Conflict, Trauma and the Media: A Collection of Essays
Conflict in all its guises is usually at the centre of news and whenever wars, natural disasters or divisions erupt, the media are there to report, record and commemorate. This collection of essays explores the complicated relationship between the messengers bringing news of catastrophic upheaval and the recipients of that message.
It concentrates on the journalists, photographers and film-makers, reflecting not only the motivations behind their work, but also the psychological consequences of witnessing extreme suffering. The audience interpret the news according to their circumstance, be it with anger sympathy or with compassion-fatigued indifference. The book explores that reaction, which is always more nuanced than anticipated.
Finally, the modern communication circle is completed by exploring the potential of the media to diminish conflict. This is demonstrated by the media bringing together communities that are either geographically or historically divided.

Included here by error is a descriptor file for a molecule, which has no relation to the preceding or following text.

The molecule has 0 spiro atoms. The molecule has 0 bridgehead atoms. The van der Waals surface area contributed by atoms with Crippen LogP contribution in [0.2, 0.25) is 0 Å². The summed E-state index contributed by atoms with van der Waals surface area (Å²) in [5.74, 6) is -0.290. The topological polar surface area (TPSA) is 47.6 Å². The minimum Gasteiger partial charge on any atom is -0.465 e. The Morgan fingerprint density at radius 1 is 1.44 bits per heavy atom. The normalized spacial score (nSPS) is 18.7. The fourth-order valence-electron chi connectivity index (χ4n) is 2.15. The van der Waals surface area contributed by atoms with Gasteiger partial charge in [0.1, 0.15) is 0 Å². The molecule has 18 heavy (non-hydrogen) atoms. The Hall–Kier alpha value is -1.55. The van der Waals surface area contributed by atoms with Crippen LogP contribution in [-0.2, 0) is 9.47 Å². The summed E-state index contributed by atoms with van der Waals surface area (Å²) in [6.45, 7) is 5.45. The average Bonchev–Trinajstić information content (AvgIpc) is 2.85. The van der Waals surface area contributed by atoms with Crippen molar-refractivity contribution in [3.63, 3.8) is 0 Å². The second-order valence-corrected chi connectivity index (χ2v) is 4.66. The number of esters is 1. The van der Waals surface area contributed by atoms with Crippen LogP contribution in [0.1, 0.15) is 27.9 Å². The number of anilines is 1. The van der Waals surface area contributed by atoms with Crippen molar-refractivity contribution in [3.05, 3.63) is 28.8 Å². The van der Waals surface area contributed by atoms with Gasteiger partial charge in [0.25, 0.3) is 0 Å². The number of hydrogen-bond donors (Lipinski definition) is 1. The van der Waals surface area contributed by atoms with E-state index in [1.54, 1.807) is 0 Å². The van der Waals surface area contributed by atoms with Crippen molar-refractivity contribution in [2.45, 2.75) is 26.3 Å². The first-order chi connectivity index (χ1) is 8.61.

Guy Hodgson is a Senior Lecturer at Liverpool John Moores University, UK. He was also Head of Media at the University of Chester, UK, for four years. Before joining academia he was a journalist for more than 30 years, working for local and regional newspapers before graduating to the BBC, The Independent and the Independent on Sunday. He authored War Torn: Manchester, its Newspapers and the Luftwaffe’s Blitz of 1940 and has contributed chapters to several books, including Sport, Media and Regional Identity (2015). His current research interests include journalism history, the media in wartime, manufactured consent and the reporting and cultural influence of sport.
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